Investigative reporter Brendan Keefe, with 11Alive, went to Savannah to find out how Georgia lawmakers create legislation in back rooms.
But even we were surprised to find out how far our lawmakers will go to keep the public in the dark.
Keefe’s undercover report exposes — on video — a level of corruption that we’ve only heard about until now.
Although 11Alive found Georgia lawmakers in the meetings, they would not allow the reporter inside to find out which bills were being discussed.
In fact, the organizers of the meeting brought in armed sheriff’s deputies to escort the reporter out of the hotel — even though the reporter was a paying guest.
And not one Georgia lawmaker in attendance stood up for the reporter.
The meetings in Savannah were sponsored by ALEC, the American Legislative Exchange Council.
Better Georgia released a report on ALEC’s influence over Georgia’s lawmakers in 2013.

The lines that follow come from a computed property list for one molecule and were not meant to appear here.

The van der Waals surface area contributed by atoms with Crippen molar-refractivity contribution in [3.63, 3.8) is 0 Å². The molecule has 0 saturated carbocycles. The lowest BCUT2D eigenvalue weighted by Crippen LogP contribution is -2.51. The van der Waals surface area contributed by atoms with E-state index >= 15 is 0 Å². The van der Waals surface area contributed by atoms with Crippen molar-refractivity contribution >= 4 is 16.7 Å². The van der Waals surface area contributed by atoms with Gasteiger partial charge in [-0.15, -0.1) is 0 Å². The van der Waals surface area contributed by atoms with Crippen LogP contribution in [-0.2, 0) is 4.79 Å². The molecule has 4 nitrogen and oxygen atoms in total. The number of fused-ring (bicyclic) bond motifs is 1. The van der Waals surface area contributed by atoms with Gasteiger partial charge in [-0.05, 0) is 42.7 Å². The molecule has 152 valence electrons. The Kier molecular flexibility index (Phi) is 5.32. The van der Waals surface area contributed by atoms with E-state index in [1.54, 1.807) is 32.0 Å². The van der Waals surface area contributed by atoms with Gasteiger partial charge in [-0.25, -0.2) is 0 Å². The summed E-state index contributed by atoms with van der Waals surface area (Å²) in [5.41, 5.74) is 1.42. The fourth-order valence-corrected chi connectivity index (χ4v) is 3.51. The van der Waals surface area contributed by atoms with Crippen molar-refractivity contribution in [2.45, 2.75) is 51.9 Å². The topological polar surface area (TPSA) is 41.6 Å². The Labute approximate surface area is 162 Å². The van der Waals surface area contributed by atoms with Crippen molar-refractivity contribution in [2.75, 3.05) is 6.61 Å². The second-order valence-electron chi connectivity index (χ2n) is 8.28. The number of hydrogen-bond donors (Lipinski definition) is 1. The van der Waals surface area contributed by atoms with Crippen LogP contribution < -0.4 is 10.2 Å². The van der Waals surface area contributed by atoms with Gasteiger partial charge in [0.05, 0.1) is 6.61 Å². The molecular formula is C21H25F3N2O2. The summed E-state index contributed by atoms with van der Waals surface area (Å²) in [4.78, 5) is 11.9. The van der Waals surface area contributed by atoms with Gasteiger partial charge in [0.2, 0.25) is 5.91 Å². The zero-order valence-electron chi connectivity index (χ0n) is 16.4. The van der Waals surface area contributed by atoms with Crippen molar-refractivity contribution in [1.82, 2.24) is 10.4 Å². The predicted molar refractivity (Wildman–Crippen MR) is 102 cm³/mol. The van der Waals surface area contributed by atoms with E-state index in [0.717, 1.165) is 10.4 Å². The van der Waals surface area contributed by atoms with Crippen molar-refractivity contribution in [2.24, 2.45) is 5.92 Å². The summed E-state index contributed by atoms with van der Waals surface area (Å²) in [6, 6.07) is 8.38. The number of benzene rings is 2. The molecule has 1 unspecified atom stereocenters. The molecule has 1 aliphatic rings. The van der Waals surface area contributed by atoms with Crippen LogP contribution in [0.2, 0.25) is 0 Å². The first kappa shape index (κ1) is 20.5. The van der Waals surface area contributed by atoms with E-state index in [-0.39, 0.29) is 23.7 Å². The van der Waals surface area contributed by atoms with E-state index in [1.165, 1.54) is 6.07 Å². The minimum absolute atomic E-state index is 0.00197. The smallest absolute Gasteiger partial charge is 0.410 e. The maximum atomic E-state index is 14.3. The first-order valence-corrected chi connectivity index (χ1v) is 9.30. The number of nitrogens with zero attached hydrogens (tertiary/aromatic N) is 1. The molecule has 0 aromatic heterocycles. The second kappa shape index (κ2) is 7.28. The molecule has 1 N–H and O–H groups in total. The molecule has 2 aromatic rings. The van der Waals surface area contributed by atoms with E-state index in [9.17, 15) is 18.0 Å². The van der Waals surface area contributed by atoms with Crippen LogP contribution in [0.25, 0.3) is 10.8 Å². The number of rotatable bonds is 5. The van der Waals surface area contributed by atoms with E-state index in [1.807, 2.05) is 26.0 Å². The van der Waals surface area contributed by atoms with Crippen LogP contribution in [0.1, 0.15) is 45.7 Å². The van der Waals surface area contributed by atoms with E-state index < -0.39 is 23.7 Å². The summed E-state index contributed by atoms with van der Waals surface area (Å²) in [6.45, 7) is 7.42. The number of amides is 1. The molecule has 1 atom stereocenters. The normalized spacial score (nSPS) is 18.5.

Read more: ALEC’s Corporate Stranglehold on Georgia Laws
At the time, we discovered that Georgia had the most ALEC Legislators of any state in the country. While ALEC’s members are secret, we were able to find public records to show 71 members of the legislature, all Republicans, were associated with ALEC.
Since then, we uncovered a fundraising letter for ALEC signed by Speaker of the House David Ralston. The letter was mailed to corporate lobbyists.
Sen. Nan Orrock, a former member of ALEC, describes how corporations use the organization to draft legislation:
“The corporations that are there have equal standing with the legislators,” she told 11Alive.
“You mean they can vote?”
“They absolutely can vote, and truth be told, they write the bills,” she said, referring to the lobbyists.
And Republican Sen. Renee Unterman has also abandoned ALEC.
She told 11Alive that she left ALEC years ago because she was one of the only female members of the organization.
Sen. Unterman called ALEC a group of “angry white men” and said the organization that was once controlled by legislators is now “controlled by industry.”
No wonder they don’t want you, or any Georgian, to see how they work.
Wealthy corporations, writing legislation in back rooms while they wine and dine lawmakers at fancy resorts isn’t the way government is supposed to work.